Mayor Bill de Blasio vowed to hold school cafeterias to a “very high standard” following a NYCity News Service investigation revealing that critical violations were found at nearly half of lunchrooms in 2017.

De Blasio told WNYC’s Brian Lehrer he hadn’t seen the News Service story, which also reported that more than half of the 1,150 critical violations logged last year detailed evidence of mice, rats, roaches and other insects in food preparation and consumption areas.

“It does not make me happy if our cafeterias are not being kept to a high standard,” the mayor said, noting that his two children attended public schools when they were younger.

He added: “We’re going to hold cafeterias to a very high standard and I will certainly look into what’s brought up in that report and make sure we’re going to do something bigger to address it.”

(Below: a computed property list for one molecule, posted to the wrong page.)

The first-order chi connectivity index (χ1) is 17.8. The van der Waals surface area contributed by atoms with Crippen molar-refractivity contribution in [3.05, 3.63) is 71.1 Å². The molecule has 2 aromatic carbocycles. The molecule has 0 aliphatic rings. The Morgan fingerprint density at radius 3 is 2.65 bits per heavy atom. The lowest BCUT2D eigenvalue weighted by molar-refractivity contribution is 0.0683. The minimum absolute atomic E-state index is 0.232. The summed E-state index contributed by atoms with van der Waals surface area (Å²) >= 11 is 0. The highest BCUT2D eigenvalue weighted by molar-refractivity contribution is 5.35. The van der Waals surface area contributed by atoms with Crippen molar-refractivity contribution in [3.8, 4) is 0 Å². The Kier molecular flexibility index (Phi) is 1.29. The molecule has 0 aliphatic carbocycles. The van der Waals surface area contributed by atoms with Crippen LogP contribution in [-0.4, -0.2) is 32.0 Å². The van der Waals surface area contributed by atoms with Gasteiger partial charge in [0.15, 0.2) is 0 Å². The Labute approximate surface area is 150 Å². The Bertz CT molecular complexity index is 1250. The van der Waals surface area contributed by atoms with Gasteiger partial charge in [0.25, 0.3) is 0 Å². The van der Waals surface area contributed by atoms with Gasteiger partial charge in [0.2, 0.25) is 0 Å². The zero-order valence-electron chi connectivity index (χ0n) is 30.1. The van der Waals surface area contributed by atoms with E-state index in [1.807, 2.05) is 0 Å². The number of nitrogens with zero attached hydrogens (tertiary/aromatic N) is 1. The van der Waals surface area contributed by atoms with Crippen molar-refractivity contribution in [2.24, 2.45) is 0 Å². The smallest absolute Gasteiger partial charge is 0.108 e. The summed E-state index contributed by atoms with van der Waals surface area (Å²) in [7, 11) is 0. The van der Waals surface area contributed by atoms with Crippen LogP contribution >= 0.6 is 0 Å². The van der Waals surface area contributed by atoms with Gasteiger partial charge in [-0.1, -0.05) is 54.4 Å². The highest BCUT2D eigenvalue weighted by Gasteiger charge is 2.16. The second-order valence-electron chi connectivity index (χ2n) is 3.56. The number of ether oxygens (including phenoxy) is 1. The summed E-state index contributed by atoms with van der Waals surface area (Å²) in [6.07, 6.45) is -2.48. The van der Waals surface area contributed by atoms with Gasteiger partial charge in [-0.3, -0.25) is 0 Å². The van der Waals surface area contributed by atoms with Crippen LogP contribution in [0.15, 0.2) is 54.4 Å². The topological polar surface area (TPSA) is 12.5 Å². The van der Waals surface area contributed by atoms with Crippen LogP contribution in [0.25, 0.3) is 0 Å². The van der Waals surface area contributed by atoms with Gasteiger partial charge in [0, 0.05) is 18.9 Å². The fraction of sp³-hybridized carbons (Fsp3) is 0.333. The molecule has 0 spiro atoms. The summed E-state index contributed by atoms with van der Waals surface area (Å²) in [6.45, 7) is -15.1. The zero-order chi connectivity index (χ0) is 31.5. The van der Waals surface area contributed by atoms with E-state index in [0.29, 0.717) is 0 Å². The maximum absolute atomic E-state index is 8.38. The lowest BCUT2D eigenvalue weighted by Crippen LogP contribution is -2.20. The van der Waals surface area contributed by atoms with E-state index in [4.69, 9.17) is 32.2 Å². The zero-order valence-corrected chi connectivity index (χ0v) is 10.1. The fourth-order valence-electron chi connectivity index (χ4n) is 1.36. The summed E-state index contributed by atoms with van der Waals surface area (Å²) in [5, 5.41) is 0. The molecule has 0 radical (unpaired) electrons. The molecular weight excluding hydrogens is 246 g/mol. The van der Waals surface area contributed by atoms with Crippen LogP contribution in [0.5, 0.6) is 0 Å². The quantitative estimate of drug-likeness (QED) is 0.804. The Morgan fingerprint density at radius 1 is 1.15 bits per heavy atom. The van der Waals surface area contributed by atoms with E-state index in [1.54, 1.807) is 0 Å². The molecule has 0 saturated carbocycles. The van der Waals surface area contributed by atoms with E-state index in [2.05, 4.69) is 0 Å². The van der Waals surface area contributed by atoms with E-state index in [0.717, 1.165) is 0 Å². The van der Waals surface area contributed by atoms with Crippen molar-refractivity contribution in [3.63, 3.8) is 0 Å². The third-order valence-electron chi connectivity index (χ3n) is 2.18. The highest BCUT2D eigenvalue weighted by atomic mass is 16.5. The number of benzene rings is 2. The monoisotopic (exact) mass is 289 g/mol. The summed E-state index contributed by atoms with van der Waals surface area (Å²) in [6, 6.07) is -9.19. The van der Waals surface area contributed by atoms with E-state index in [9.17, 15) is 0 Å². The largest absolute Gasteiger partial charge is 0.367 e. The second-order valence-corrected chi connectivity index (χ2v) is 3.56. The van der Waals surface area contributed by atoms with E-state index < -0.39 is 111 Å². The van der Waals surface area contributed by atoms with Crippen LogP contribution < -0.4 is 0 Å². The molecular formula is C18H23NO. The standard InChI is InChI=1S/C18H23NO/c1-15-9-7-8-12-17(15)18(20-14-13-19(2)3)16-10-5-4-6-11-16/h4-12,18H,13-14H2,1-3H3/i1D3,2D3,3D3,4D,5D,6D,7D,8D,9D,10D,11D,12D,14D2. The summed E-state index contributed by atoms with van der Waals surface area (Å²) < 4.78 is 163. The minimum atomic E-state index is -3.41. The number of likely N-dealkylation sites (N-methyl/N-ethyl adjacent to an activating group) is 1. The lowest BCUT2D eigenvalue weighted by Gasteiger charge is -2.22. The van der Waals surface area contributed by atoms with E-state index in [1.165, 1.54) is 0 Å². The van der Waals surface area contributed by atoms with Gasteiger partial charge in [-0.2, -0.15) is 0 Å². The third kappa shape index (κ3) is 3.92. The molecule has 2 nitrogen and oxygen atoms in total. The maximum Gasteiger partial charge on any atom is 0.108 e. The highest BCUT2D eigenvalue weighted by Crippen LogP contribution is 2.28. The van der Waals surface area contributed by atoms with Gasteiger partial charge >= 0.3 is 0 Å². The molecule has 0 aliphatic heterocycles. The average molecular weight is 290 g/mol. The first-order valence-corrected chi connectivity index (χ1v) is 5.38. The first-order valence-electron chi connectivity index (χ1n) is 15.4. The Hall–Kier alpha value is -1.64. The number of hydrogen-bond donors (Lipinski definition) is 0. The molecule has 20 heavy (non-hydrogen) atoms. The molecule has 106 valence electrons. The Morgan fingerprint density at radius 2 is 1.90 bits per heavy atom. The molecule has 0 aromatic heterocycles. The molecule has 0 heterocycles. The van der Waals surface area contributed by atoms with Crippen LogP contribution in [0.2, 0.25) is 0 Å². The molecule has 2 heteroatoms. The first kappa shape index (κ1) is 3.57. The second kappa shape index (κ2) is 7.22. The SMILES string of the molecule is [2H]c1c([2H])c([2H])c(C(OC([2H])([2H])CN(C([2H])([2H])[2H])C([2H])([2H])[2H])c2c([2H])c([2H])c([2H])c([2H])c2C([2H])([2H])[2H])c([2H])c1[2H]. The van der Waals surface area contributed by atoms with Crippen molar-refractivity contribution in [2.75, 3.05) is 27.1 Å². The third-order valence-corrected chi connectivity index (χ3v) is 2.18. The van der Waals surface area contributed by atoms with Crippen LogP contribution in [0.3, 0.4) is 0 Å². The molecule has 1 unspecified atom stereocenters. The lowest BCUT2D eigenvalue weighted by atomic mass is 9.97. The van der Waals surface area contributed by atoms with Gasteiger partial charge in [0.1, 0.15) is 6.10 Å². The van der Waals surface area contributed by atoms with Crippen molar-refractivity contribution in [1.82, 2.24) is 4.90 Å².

The mayor’s comments came two days after the launch of the News Service’s story, which included an interactive map offering school-by-school accounts of critical violations – the kind of conditions that could lead to foodborne illness.

The investigation, whose findings were cited in numerous media accounts this week, also noted the four dozen schools with the worst inspections records in 2017 largely serve some of the city’s poorest students.

City Department of Health and Department of Education officials emphasized that 97 percent of school cafeterias passed inspection, and De Blasio on Friday said it was his understanding that most violations “tend to be fixed immediately.” Yet under the point system used by Health Department inspectors, schools could still pass after being given multiple violations.

Educations officials pointed out that inspection records can be found online, thanks to a law signed last year by Gov. Cuomo. Still, those records aren’t as extensive as the inspection reports obtained by the News Service under a freedom of information law request.

Critics say that more workers are needed to staff school cafeterias, especially since the city began offering free lunch to all 1.1 million students in September 2017.

“I care a lot about what happens in our cafeterias,” De Blasio told Lehrer. “I care obviously about the health of our kids.”

(Listen below to de Blasio and Lehrer discussing the NYCity News Service cafeteria report, beginning at 29:20)